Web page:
The California Fish and Game Commission approved an emergency listing of the Tricolored Blackbird (agelaius tricolor) under the California Endangered Species Act at the Commission’s regular meeting on December 3, 2014. The Center for Biological Diversity filed the petition to list the Tricolored Blackbird with the Fish and Game Commission on October 8, 2014. The petition included a request for emergency action to protect the species.
The petition describes the Tricolored Blackbird as a nesting passerine largely endemic to California. The vast majority of the population occurs in the Central Valley and surrounding foothills. This bird is unique due to its formation of large nesting colonies (the largest of any North American passerine since the extinction of the Passenger Pigeon). A single colony site may include thousands of breeding pairs. The bird’s inclination to form vast nesting colonies makes the species particularly vulnerable to habitat destruction and human interference causing mass reproductive failures for the season. For example, large colonies will attempt to nest on active agricultural lands, and eggs and nests are then destroyed during harvest or weed abatement activities.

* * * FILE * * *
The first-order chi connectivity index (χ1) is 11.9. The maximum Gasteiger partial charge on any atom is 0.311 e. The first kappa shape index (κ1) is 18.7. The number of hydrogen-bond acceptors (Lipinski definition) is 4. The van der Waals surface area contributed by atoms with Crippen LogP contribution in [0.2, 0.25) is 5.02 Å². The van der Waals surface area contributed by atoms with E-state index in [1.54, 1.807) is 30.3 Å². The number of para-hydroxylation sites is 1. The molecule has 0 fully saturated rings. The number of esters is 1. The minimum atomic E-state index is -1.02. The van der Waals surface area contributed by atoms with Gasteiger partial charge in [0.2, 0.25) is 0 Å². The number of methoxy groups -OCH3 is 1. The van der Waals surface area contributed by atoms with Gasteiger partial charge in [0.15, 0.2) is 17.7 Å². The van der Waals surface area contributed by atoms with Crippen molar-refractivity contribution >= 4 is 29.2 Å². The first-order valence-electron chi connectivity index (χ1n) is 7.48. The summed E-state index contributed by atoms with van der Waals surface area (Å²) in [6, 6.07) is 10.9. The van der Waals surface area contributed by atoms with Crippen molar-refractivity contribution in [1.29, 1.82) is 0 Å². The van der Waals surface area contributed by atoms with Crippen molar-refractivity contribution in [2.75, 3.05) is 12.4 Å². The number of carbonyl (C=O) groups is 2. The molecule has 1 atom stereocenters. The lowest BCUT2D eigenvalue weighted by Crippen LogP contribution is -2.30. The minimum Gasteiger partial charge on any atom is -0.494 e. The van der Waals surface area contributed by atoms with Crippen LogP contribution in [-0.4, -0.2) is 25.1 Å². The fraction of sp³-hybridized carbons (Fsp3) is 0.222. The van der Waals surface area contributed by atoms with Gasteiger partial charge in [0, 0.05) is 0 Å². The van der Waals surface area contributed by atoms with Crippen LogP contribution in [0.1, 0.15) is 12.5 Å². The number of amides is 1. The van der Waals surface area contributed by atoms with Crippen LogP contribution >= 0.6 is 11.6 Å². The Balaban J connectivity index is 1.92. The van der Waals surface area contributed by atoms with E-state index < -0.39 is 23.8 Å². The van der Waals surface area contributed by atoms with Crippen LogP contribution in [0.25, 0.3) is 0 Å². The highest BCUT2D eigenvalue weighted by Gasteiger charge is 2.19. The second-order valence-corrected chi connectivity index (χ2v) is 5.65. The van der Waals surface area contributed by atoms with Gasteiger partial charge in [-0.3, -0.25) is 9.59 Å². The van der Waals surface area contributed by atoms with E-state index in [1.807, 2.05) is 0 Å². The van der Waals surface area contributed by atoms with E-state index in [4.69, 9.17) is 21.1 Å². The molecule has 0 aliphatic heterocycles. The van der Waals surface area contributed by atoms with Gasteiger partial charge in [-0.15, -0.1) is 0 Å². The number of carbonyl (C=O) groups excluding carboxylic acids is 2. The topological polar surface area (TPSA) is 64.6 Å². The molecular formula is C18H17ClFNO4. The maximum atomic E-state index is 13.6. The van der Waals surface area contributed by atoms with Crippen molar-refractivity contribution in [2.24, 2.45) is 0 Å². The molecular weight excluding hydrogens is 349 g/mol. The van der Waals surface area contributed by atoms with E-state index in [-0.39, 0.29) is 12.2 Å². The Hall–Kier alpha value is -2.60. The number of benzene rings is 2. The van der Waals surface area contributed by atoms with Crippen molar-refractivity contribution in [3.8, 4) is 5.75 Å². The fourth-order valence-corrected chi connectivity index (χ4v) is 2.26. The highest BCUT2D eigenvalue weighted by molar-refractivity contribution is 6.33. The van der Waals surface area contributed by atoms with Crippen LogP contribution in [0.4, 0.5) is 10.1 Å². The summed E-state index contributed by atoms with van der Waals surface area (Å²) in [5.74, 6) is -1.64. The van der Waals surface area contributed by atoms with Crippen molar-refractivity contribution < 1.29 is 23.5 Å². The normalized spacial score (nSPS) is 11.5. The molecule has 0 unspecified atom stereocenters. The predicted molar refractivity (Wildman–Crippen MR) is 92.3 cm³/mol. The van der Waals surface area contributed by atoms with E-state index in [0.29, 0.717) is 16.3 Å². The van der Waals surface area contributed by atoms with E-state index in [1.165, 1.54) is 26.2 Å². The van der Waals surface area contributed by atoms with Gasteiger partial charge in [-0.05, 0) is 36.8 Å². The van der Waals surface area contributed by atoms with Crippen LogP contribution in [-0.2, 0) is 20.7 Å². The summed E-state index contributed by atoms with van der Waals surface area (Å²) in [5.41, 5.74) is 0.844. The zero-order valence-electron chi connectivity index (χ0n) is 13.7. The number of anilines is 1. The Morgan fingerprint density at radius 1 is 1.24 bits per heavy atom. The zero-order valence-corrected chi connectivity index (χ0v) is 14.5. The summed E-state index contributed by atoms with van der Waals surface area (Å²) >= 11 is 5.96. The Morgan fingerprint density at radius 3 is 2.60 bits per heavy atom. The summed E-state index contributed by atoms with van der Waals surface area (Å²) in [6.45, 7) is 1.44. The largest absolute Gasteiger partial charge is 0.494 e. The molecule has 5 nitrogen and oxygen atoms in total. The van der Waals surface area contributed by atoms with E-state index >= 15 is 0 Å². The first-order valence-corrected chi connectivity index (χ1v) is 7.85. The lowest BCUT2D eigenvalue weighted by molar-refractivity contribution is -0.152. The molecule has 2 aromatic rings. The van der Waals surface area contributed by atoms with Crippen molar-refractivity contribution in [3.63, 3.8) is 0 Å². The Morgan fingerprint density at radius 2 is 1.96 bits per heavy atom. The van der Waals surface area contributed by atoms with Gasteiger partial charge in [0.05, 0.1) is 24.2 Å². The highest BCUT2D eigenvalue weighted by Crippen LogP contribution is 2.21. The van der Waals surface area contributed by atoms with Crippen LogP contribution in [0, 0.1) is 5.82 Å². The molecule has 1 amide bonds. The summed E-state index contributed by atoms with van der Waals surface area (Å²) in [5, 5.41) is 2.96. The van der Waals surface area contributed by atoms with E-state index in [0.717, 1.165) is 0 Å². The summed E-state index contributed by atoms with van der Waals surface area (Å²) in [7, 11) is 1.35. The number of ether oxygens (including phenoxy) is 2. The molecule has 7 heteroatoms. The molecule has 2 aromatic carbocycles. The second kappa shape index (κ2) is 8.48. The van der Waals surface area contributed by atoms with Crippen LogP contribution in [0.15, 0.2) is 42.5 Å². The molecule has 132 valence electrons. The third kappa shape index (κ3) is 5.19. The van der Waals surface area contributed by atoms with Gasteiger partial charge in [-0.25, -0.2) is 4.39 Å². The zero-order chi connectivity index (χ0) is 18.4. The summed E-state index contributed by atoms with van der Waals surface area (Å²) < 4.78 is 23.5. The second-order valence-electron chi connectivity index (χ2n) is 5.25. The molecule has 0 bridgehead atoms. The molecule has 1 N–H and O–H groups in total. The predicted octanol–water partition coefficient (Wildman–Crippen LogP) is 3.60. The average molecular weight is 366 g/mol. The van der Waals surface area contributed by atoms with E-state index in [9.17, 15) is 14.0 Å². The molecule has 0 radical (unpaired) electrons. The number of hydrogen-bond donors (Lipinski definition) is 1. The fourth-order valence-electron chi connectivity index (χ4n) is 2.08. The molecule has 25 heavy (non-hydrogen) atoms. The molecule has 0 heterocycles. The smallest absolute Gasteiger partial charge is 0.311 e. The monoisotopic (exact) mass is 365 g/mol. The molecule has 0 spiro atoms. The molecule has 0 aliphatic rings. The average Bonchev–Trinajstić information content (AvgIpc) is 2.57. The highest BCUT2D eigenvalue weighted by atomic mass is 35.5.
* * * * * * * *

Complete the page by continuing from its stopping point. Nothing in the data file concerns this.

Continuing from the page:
Audubon California, which supported the listing, cited a survey completed in the summer of 2014 which showed a 44 percent decline in the population of Tricolored Blackbirds since 2011. Over the last six years, the population has dropped 64 percent, to historic low numbers. The Commission found this and other evidence presented in the emergency petition compelling. The emergency petition allows six months of protection for the bird, at which time the emergency listing may be renewed for another six months. The Commission may consider a formal listing petition during this time.
The emergency petition and comment letters are available on the Commission’s website here.